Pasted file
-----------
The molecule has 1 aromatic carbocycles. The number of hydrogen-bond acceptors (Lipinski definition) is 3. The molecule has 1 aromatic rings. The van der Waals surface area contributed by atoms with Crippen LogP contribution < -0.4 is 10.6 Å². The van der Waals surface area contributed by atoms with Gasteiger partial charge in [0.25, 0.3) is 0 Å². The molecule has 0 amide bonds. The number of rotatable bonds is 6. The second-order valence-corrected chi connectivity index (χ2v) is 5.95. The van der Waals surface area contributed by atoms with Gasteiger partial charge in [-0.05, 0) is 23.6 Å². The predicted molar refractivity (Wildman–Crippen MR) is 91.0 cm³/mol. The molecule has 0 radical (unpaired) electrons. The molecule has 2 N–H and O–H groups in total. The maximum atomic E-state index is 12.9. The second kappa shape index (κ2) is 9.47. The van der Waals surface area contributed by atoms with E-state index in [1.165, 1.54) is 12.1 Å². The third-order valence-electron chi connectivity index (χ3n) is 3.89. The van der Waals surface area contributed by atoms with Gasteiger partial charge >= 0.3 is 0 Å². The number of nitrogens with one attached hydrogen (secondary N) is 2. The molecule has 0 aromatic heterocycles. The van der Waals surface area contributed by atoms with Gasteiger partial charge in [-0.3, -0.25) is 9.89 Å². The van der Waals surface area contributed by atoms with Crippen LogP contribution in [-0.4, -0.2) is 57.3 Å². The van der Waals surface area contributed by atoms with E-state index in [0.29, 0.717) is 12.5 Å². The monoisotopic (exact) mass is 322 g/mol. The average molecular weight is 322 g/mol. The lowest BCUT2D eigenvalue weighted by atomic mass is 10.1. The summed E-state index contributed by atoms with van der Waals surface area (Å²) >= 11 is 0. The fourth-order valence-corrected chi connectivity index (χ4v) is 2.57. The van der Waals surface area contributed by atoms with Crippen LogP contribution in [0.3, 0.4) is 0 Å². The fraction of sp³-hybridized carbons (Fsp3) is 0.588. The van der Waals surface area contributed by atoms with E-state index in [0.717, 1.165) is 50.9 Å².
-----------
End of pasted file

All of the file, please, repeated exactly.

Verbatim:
The molecule has 1 aromatic carbocycles. The number of hydrogen-bond acceptors (Lipinski definition) is 3. The molecule has 1 aromatic rings. The van der Waals surface area contributed by atoms with Crippen LogP contribution < -0.4 is 10.6 Å². The van der Waals surface area contributed by atoms with Gasteiger partial charge in [0.25, 0.3) is 0 Å². The molecule has 0 amide bonds. The number of rotatable bonds is 6. The second-order valence-corrected chi connectivity index (χ2v) is 5.95. The van der Waals surface area contributed by atoms with Gasteiger partial charge in [-0.05, 0) is 23.6 Å². The predicted molar refractivity (Wildman–Crippen MR) is 91.0 cm³/mol. The molecule has 0 radical (unpaired) electrons. The molecule has 2 N–H and O–H groups in total. The maximum atomic E-state index is 12.9. The second kappa shape index (κ2) is 9.47. The van der Waals surface area contributed by atoms with E-state index in [1.165, 1.54) is 12.1 Å². The third-order valence-electron chi connectivity index (χ3n) is 3.89. The van der Waals surface area contributed by atoms with Gasteiger partial charge >= 0.3 is 0 Å². The number of nitrogens with one attached hydrogen (secondary N) is 2. The molecule has 0 aromatic heterocycles. The van der Waals surface area contributed by atoms with Gasteiger partial charge in [-0.3, -0.25) is 9.89 Å². The van der Waals surface area contributed by atoms with Crippen LogP contribution in [-0.4, -0.2) is 57.3 Å². The van der Waals surface area contributed by atoms with E-state index in [0.29, 0.717) is 12.5 Å². The monoisotopic (exact) mass is 322 g/mol. The average molecular weight is 322 g/mol. The lowest BCUT2D eigenvalue weighted by atomic mass is 10.1. The summed E-state index contributed by atoms with van der Waals surface area (Å²) >= 11 is 0. The fourth-order valence-corrected chi connectivity index (χ4v) is 2.57. The van der Waals surface area contributed by atoms with Crippen LogP contribution in [0.3, 0.4) is 0 Å². The fraction of sp³-hybridized carbons (Fsp3) is 0.588. The van der Waals surface area contributed by atoms with E-state index in [0.717, 1.165) is 50.9 Å².